Several major grocers (Kroger, Stop & Shop and even Amazon) have a click-and-collect option that lets shoppers fill their carts online, pay, then roll up and load the haul into their cars. Walmart has this not only for food, but for electronics and other goods available from the big box retailer, which can be ordered and paid for online, then retrieved from a kiosk either in the store or the parking lot.
These are just a few examples of how, for many more traditional retailers, allowing customers to buy online and pick up in store, or “click and collect,” is becoming a critical part of the omnichannel strategy.
But as PYMNTS outlined in the latest edition of its OmniReadi Index powered by Vantiv, there’s more to omnichannel than just adding more channels; they all must work together. The experience must be consistent no matter how shoppers choose to visit, and mobile apps or sites must add value for the customer.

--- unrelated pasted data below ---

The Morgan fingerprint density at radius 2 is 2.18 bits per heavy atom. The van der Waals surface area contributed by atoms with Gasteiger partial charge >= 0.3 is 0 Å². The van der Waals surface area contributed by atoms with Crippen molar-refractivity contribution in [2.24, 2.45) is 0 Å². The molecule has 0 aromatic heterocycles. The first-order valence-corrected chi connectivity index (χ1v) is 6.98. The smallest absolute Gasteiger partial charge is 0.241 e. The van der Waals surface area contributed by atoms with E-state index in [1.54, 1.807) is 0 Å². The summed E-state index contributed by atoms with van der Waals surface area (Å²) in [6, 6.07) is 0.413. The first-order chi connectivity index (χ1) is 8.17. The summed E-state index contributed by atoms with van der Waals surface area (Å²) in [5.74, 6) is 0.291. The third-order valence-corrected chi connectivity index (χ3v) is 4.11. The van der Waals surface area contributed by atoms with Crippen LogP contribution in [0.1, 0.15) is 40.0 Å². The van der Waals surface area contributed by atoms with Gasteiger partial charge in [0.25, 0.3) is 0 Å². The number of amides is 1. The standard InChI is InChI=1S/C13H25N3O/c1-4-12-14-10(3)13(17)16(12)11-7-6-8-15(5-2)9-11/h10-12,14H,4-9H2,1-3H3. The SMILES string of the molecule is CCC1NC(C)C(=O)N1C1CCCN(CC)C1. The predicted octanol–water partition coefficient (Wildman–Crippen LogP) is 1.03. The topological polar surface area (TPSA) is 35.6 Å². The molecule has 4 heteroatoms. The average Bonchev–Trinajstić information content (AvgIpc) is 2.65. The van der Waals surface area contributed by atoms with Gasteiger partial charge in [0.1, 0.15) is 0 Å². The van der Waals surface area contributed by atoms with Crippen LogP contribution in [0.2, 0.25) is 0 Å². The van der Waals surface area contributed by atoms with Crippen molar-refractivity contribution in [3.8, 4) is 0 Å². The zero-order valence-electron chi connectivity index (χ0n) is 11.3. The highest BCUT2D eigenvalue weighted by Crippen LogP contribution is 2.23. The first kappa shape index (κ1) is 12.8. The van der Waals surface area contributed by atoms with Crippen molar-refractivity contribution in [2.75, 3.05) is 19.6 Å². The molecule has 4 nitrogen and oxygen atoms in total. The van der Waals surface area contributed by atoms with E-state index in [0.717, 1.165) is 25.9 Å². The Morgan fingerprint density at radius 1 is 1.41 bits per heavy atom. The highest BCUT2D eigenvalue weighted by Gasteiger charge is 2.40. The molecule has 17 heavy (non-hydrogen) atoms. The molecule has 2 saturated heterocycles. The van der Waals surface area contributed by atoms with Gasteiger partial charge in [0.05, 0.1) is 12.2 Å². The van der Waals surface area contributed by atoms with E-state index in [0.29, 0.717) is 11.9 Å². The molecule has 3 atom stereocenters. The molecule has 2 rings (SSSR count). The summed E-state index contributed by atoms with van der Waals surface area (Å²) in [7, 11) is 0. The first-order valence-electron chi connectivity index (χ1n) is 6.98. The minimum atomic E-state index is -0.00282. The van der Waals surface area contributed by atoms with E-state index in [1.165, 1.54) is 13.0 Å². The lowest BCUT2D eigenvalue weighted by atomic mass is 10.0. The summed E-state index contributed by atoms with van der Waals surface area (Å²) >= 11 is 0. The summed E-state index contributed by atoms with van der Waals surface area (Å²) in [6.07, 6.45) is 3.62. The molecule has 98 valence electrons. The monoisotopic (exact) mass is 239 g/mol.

Inventory must be available across mobile, web and in-store, customers must have easy access to the information needed to complete purchases, there should be ways for shoppers to ask questions and get solutions and the merchant should demonstrate some level of understanding of the customer’s preferences and shopping histories.
It is to such ends that Theatro and Curbside have linked up to build a better click-and-collect experience for customers buying online and picking up in the store — and also for retail associates trying to keep up with new omnichannel demands.